UCHRI

By
UCHRI is supporting two upcoming funding opportunities for graduate students with our partners. Please forward to interested students in your department.

 

 

 

Humanists@Work Riverside

Graduate students may apply for a daylong workshop that discusses career preparation for PhD students in the humanities.  We will feature sessions on career paths for humanities PhDs, tools for having open conversations about career possibilities, humanities expertise, and the value of a humanities PhD.

The grant includes reasonable roundtrip travel from your home to Riverside, California, lodging at the Mission Inn, and all workshop meals.

Apply for the Travel Grant

 

 

 

3D Photogrammetry for Cultural Heritage

Scholars in a wide range of disciplines are increasingly attuned to new digital technologies to assist in the process of archiving, analyzing, and presenting cultural heritage data. In the past few years, a new cost-effective 3D technology has entered the picture for those working with objects. Photogrammetry, or structure from motion, generates accurate 3D models of objects, monuments and landscapes using a series of high-resolution photographs taken using inexpensive DSLR cameras or aerial drones. This technology, and the necessary software for processing the huge data meshes produced, is now inexpensive and simple enough for scholars to use and learn themselves, resulting in a rapid uptick in the creation of 3D data across object-oriented disciplines. We see hands-on training in this new technology, combined with a critical eye towards the social context of knowledge production, as transformative for the next generation of Cultural Heritage scholars trained in the University of California system.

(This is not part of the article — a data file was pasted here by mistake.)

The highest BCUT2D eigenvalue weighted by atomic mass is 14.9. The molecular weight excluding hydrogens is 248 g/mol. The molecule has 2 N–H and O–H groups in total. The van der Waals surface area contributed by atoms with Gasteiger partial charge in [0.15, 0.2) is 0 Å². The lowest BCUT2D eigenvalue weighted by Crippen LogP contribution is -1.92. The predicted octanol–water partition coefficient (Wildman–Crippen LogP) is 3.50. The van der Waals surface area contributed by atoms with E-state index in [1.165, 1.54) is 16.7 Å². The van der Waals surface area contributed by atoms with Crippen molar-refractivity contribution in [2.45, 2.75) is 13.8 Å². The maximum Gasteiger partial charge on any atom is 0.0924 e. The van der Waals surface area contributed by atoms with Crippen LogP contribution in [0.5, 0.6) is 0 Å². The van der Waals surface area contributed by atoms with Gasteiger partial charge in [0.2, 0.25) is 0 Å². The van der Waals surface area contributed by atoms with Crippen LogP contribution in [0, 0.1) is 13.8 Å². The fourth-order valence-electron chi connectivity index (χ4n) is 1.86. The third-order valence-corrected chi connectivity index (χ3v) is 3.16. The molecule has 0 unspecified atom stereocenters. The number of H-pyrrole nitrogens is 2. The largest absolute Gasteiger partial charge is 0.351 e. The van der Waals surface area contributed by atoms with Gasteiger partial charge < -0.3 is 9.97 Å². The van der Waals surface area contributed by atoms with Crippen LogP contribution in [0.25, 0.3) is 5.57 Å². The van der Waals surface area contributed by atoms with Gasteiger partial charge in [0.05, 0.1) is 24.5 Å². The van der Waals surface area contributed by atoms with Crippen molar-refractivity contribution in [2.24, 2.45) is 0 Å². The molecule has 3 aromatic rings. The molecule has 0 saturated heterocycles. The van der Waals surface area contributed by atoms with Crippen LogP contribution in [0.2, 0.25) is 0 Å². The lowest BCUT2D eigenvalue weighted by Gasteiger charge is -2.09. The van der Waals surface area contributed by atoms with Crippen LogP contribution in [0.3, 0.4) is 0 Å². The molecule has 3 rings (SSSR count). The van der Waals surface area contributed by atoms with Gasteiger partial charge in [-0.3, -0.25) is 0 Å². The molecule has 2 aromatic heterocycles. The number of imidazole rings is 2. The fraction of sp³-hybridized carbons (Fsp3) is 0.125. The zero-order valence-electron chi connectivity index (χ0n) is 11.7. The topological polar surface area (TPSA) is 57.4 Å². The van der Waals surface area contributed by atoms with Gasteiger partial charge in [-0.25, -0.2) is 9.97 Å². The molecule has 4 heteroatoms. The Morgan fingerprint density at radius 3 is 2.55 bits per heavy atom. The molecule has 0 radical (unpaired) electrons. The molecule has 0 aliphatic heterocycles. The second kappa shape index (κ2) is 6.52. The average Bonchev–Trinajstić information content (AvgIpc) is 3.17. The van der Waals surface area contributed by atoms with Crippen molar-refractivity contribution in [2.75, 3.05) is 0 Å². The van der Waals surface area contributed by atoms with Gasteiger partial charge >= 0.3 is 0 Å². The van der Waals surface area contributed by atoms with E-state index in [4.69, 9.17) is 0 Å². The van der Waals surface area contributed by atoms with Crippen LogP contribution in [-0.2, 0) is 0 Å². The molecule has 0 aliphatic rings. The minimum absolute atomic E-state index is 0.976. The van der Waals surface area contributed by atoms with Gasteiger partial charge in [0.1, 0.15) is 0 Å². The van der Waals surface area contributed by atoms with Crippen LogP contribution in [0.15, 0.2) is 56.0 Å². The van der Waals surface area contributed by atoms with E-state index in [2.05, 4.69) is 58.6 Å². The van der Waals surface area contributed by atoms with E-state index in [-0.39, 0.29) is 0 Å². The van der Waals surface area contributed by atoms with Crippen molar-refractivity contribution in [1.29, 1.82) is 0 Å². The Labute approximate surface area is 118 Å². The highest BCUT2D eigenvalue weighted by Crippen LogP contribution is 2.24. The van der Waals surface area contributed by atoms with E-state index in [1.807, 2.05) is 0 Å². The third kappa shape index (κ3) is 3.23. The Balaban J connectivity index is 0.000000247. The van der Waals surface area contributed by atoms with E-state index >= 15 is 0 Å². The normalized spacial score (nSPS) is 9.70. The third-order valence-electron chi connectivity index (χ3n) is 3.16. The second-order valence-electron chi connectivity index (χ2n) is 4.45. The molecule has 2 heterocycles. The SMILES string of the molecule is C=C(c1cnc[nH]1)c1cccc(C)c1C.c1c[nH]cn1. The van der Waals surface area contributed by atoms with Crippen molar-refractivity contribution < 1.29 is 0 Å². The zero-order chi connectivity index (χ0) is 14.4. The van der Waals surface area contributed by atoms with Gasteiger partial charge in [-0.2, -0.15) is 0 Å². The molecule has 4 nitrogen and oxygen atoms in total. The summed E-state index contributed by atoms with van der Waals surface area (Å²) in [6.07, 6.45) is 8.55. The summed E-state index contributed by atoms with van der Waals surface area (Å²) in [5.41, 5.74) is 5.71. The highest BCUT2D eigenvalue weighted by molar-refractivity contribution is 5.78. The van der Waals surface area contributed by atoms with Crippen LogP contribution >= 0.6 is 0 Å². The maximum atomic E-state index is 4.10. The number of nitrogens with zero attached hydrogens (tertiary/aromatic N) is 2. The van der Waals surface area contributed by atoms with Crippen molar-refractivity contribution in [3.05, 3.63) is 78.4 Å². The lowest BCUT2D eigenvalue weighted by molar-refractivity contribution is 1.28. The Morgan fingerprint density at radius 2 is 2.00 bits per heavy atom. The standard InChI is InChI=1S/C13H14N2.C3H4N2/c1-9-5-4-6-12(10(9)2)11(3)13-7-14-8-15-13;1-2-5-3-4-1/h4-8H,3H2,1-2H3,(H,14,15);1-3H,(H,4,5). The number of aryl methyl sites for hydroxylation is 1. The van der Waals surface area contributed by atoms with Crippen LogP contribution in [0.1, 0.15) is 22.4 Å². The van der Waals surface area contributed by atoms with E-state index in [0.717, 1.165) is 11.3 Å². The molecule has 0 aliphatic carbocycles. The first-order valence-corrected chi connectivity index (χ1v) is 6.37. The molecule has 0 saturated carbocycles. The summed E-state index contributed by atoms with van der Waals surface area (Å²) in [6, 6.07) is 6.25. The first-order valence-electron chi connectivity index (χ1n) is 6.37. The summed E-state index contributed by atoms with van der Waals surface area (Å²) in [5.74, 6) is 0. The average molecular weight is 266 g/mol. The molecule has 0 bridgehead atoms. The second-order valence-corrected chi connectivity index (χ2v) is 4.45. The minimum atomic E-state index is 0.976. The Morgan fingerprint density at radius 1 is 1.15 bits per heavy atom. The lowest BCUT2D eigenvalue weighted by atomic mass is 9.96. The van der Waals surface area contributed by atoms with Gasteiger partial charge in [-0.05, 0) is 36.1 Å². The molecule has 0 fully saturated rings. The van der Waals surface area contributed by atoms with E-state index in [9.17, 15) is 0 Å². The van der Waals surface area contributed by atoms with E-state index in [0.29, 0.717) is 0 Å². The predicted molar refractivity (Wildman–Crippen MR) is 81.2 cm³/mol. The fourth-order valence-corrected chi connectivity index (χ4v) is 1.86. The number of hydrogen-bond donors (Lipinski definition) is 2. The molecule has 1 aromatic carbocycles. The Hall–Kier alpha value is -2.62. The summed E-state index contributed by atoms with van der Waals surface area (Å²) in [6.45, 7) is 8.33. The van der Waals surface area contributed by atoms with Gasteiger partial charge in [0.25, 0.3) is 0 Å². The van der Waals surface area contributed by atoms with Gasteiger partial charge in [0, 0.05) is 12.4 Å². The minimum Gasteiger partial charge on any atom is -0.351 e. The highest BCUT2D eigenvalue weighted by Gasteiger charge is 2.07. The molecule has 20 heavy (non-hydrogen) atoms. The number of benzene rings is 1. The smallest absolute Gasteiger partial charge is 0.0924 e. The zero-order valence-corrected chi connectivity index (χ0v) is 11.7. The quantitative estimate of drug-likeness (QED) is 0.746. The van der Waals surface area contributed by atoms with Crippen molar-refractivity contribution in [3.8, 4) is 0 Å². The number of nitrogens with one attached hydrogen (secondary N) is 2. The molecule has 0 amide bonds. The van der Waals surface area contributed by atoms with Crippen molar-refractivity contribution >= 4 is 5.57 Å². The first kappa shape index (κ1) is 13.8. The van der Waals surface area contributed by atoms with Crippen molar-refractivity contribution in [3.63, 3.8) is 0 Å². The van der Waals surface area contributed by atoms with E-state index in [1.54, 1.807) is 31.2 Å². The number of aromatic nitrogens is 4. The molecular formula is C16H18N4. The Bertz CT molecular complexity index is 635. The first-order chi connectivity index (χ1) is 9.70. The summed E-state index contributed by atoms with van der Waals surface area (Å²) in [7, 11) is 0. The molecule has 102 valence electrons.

To that end, the UC Santa Cruz Archaeological Research Center is offering a one-week training workshop on photogrammetry for early-stage graduate students. Participants in this workshop (one from each UC campus) will gain intensive hands-on experience in the techniques and processing workflow for photogrammetric recording for cultural heritage projects, presented within the context of a critical engagement in discussions of the politics of digital knowledge production.

Apply for the Workshop